Why Sheffield Hallam Matters
A closer look at what is driving U.S. forced labor trade enforcement.
[AUTHOR’S NOTE: This post was updated on October 2, 2023 to correct a misstatement of the number of detentions that remain pending from July, August and September 2022.]
A few weeks ago, I was speaking with a member of the Foreign Policy Establishment, and the supply chain and human rights research1 published by the Helena Kennedy Centre for International Justice at Sheffield Hallam University (SHU) came up in conversation.
My interlocutor, a true Washington sophisticate, asked if I thought companies were taking the Sheffield Hallam research seriously, and, going a step further, asked why they should.
I laughed and assured him that, uh, everyone I know is taking it seriously. I explained that a company referenced in a SHU report (or with a supplier referenced in the SHU report) would ignore it at their peril.
Playing devil’s advocate, he pressed again. Why should a company care about what Sheffield Hallam University, a “whatever-ranked university” has to say about anything? Ouch. But okay, I hear you.
More recently, I was addressing an audience with interests in the solar industry, and they were trying to make sense of one of the recently published SHU supply chain reports, which purports to “create a new model of assessment for the solar industry and its supply chains to identify exposure to state-imposed forced labour in the Uyghur Region as supply chains become increasingly opaque[.]” (Emphasis added.)
Essentially, it ranks solar panel manufacturers against the risk that they could export goods to the U.S. in violation of the UFLPA. Ambitious! But also, if you’re an observer of the industry, a little confusing.
Say you’re a solar field developer, trying to buy solar panels from Malaysia for an installation in Texas. Your supplier assures you they are going to send you panels that are traceably proven not to contain any content from the Uyghur Region. But here’s SHU, claiming that this supplier has a “High” or “Very High” risk of sourcing content from the Uyghur Region. What gives?
Also, does this matter? If my supplier *knows the rules*, and swears they’re supplying me *clean merchandise*, and gives me *the paperwork to prove it*, does it matter that an academic research team thinks the supplier presents a high risk of UFLPA violations? Shouldn’t actual proof of the supply chain trump evidence-based inferential reasoning, such that an interested party could justifiably ignore the NGO allegations?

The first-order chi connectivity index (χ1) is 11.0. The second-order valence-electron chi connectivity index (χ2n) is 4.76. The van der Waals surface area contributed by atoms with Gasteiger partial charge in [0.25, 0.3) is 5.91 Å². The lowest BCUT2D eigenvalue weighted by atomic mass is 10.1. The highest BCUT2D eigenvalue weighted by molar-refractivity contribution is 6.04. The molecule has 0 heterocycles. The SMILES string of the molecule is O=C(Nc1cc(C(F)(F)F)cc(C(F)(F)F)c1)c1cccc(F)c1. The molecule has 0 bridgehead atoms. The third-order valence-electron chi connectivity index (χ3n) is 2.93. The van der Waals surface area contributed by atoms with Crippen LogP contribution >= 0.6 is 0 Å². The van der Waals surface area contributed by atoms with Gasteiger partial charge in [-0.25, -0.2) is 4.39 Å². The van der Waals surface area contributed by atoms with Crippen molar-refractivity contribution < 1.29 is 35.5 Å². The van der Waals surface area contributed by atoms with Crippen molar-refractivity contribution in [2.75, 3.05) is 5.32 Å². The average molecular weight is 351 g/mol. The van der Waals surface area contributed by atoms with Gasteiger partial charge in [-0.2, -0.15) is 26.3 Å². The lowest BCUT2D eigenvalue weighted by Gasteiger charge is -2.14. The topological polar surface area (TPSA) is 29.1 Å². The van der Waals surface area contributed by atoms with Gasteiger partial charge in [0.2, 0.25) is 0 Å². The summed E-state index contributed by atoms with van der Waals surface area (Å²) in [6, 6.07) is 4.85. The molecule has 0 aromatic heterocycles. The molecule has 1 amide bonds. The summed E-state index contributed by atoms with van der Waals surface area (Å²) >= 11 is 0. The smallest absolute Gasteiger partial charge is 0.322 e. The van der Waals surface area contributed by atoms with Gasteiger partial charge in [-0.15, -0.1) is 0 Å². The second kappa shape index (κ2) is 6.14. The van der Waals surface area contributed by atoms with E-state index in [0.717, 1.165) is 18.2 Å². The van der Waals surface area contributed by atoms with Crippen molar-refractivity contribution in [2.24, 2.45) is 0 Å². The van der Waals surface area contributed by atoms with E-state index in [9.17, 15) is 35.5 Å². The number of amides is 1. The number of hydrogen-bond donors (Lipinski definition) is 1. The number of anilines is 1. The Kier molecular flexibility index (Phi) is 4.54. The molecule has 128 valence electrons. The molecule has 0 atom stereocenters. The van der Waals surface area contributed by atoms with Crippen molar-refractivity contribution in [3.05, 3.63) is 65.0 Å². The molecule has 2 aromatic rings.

These are all great questions. After all, why should the world be attentive to research published by a group that the Washington Post recently described as operating on a “shoestring-budget”, affiliated with a school the U.S. News and World Report ranks as tied for 1317th Best Global University?
This week, to answer these questions, I want to propose how you should think about SHU research. Then, I want to explain how the law — that is, the UFLPA as currently drafted — causes SHU’s research to have a dramatic impact. Finally, I’ll try to answer the above questions, and provide advice on how companies with a stake in international trade should be responding.
How to Think About SHU Supply Chain Research
The research teams affiliated with Sheffield Hallam University investigating supply chain linkages to probable forced Uyghur labor are producing reports that constitute informal inferential reasoning.
Donning my economist hat for a moment, I would explain that there is a difference between drawing inferences from data using statistical analysis, and engaging in informal inferential reasoning. The former involves inferring properties of a broader population by harvesting a sample of data, and formally testing hypotheses against that sample using statistical or econometric techniques. The latter involves (according to Wikipedia) “making a generalization based on data (samples) about a wider universe (population/process) while taking into account uncertainty without using the formal statistical procedure or methods (e.g. P-values, t-test, hypothesis testing, significance test).” (Emphasis added.)
In a wonky nutshell, that’s the SHU formula. Use sample data to generalize inferences about about a wider universe, and ballpark the right discount for uncertainty.
A longtime reader and friend of FLT once described this newsletter as “come for the legal deep dive, stay for the epistemology.” Sick burn! But in this week’s update, I’m belaboring a lesson in inductive logic because it’s crucial to understanding the contributions SHU is making to this world, and why you cannot look away.
The point is this. SHU is not an outfit that is hyping academic credentials as a proxy for trustworthiness. It isn’t relying on its long-forged connections to the Establishment as a reason it expects the world to take notice.
It isn’t even engaging in statistical analysis, a more empirically rigorous means of proving the properties of a broader population (like all global trade activity) based on samples of trade data.
In a plain nutshell, SHU is looking at publicly available data about supply chains and forced Uyghur labor, and reasoning toward conclusions about where there’s smoke, and where there’s fire.
Consistent with this method of reasoning, the end result of SHU’s reports are probabilistic statements—based on the evidence recited (which varies in nature and character) here is a supplier or brand with “high risk” of Uyghur Region content. Here is a supplier that “could be” sourcing from the Uyghur Region, even “inadvertently”. And lots of claims about what is “likely” or not.
Informal Inferential Reasoning: The Sole Driver UFLPA Enforcement
Now. For the six of you who haven’t fled to greener pastures of Instagram or TikTok after that arduous, hopefully not-too-obvious description of SHU research, here is the point.
People engage in informal inferential reasoning all the time because it’s what makes life interesting. If you’re good at it, you can peer into a space with limited visibility, and end up enhancing your life, because you can correctly predict which neighborhoods are likely to have the best estate sales, or which lawmakers are likely to be corrupt. If you’re really good at it, you can make a killing at DraftKings.